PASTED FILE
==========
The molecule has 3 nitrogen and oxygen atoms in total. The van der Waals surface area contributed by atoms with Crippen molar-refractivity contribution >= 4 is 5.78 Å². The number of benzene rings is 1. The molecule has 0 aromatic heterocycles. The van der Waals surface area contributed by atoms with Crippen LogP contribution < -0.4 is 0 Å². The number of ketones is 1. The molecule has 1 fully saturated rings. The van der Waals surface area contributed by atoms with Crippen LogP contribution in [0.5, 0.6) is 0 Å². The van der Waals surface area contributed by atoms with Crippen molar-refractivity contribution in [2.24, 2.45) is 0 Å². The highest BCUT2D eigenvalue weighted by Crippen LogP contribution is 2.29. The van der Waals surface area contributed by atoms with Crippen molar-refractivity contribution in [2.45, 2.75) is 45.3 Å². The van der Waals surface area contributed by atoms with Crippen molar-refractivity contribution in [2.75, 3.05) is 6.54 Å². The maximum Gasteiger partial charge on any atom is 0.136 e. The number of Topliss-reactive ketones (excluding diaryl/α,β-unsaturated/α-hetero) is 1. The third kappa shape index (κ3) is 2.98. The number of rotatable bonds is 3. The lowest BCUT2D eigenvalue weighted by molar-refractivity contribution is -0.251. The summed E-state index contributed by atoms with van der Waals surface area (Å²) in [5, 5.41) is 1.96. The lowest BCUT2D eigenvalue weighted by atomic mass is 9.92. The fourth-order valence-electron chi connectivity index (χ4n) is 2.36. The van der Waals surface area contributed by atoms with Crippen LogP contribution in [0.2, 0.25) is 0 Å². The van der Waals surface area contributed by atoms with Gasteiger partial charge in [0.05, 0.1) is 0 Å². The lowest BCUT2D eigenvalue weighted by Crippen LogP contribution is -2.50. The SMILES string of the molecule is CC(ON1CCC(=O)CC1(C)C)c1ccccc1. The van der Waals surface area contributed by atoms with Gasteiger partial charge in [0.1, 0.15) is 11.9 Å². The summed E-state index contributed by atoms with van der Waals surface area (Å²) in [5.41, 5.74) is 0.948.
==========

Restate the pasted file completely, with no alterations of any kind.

The molecule has 3 nitrogen and oxygen atoms in total. The van der Waals surface area contributed by atoms with Crippen molar-refractivity contribution >= 4 is 5.78 Å². The number of benzene rings is 1. The molecule has 0 aromatic heterocycles. The van der Waals surface area contributed by atoms with Crippen LogP contribution < -0.4 is 0 Å². The number of ketones is 1. The molecule has 1 fully saturated rings. The van der Waals surface area contributed by atoms with Crippen LogP contribution in [0.5, 0.6) is 0 Å². The van der Waals surface area contributed by atoms with Crippen molar-refractivity contribution in [2.24, 2.45) is 0 Å². The highest BCUT2D eigenvalue weighted by Crippen LogP contribution is 2.29. The van der Waals surface area contributed by atoms with Crippen molar-refractivity contribution in [2.45, 2.75) is 45.3 Å². The van der Waals surface area contributed by atoms with Crippen molar-refractivity contribution in [2.75, 3.05) is 6.54 Å². The maximum Gasteiger partial charge on any atom is 0.136 e. The number of Topliss-reactive ketones (excluding diaryl/α,β-unsaturated/α-hetero) is 1. The third kappa shape index (κ3) is 2.98. The number of rotatable bonds is 3. The lowest BCUT2D eigenvalue weighted by molar-refractivity contribution is -0.251. The summed E-state index contributed by atoms with van der Waals surface area (Å²) in [5, 5.41) is 1.96. The lowest BCUT2D eigenvalue weighted by atomic mass is 9.92. The fourth-order valence-electron chi connectivity index (χ4n) is 2.36. The van der Waals surface area contributed by atoms with Crippen LogP contribution in [0.2, 0.25) is 0 Å². The van der Waals surface area contributed by atoms with Gasteiger partial charge in [0.05, 0.1) is 0 Å². The lowest BCUT2D eigenvalue weighted by Crippen LogP contribution is -2.50. The SMILES string of the molecule is CC(ON1CCC(=O)CC1(C)C)c1ccccc1. The van der Waals surface area contributed by atoms with Gasteiger partial charge in [0.1, 0.15) is 11.9 Å². The summed E-state index contributed by atoms with van der Waals surface area (Å²) in [5.41, 5.74) is 0.948.